Mmmmm, data... tasty tasty data...

...

MOAR DATA!!!


David Bowles wrote:
That's very thoughtful of you, but many power gamers like to see how fast they can end each encounter. I don't understand the appeal, myself. I *could* build characters just like that, but I don't see the point in PFS.

You are applying what you find fun for other people and this is the main reason behind this debate. They call it the standard person problem applying how you feel to others.

Some people have fun being the most powerfull character they can be. Some people live normal lives and want to be superheroic on their weekends.

I try to make the most powerfull characters I can. Because I enjoy it. I do not want to be a so-so wizard or mediocre fighter. In response I appreciate the difficult mods. That is my taste and preference and I understand others are different.

Lantern Lodge

Jiggy wrote:

Oh, and speaking of getting more data, there are some things that I was really hoping to read more responses to in this thread.

For instance, yesterday I made a comparison between fudging a d20 roll and fudging the BBEG's attack/save bonus. The latter is explicitly illegal for GMs to do, while the former is being treated as a legal option in the GM's toolbox, yet both have the same effect. I had hoped to read a rebuttal from one of the GMs in this thread who believes fudging dice in the BBEG's favor is a legal option, but (unless I missed a post) not one of them has replied.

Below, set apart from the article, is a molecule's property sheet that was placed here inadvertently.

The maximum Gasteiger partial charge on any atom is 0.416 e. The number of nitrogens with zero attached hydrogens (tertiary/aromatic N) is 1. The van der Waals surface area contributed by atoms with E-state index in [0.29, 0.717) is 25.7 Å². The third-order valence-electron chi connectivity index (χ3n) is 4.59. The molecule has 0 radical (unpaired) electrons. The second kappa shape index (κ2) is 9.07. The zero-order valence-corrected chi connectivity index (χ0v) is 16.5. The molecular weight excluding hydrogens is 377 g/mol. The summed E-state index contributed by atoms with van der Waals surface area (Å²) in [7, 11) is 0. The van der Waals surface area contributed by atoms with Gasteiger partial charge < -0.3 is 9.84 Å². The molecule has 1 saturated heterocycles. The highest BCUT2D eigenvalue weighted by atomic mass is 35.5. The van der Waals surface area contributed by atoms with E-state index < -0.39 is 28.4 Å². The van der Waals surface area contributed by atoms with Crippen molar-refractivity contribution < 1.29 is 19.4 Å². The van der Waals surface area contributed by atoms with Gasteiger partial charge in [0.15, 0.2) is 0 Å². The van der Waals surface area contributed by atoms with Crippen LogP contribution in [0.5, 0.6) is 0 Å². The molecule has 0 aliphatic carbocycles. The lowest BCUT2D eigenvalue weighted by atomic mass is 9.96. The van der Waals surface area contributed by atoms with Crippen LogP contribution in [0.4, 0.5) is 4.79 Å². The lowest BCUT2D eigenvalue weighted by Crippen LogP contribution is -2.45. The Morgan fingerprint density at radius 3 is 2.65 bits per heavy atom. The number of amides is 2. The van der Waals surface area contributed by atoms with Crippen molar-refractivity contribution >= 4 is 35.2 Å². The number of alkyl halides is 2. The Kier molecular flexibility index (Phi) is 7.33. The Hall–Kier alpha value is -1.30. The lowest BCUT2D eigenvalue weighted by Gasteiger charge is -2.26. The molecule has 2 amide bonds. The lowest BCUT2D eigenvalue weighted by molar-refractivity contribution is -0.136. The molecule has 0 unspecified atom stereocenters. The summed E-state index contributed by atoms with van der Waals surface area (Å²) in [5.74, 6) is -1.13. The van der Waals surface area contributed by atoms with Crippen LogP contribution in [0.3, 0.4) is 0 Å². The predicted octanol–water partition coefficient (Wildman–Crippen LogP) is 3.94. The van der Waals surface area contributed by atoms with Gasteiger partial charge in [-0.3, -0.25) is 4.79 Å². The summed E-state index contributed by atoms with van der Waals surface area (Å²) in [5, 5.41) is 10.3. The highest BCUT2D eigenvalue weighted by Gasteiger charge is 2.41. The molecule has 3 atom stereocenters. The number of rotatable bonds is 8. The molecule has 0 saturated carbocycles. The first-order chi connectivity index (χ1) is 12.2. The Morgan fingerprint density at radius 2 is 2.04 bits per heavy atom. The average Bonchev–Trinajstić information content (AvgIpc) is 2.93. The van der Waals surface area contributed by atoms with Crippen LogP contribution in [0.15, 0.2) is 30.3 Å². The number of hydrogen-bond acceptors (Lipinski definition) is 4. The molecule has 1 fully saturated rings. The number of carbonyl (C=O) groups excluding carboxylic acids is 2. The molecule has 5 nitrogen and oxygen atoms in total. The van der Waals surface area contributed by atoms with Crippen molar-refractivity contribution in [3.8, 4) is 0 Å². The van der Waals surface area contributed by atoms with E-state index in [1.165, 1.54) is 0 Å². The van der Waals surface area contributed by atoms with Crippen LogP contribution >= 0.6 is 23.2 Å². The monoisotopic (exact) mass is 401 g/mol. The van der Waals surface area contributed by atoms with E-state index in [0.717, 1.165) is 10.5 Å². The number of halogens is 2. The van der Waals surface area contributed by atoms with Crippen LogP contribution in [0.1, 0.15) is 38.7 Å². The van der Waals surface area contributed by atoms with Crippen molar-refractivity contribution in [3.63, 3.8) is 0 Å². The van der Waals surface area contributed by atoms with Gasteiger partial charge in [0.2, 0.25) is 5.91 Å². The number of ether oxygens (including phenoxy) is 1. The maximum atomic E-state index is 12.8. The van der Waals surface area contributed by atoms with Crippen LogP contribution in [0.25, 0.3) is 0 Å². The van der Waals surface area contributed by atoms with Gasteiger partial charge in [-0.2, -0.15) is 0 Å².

That's because there is no good rebuttal for it. It is the same effect acquired through slightly different means.

Silver Crusade

Finlanderboy wrote:
David Bowles wrote:
That's very thoughtful of you, but many power gamers like to see how fast they can end each encounter. I don't understand the appeal, myself. I *could* build characters just like that, but I don't see the point in PFS.

You are applying what you find fun for other people and this is the main reason behind this debate. They call it the standard person problem applying how you feel to others.

Some people have fun being the most powerfull character they can be. Some people live normal lives and want to be superheroic on their weekends.

I try to make the most powerfull characters I can. Because I enjoy it. I do not want to be a so-so wizard or mediocre fighter. In response I appreciate the difficult mods. That is my taste and preference and I understand others are different.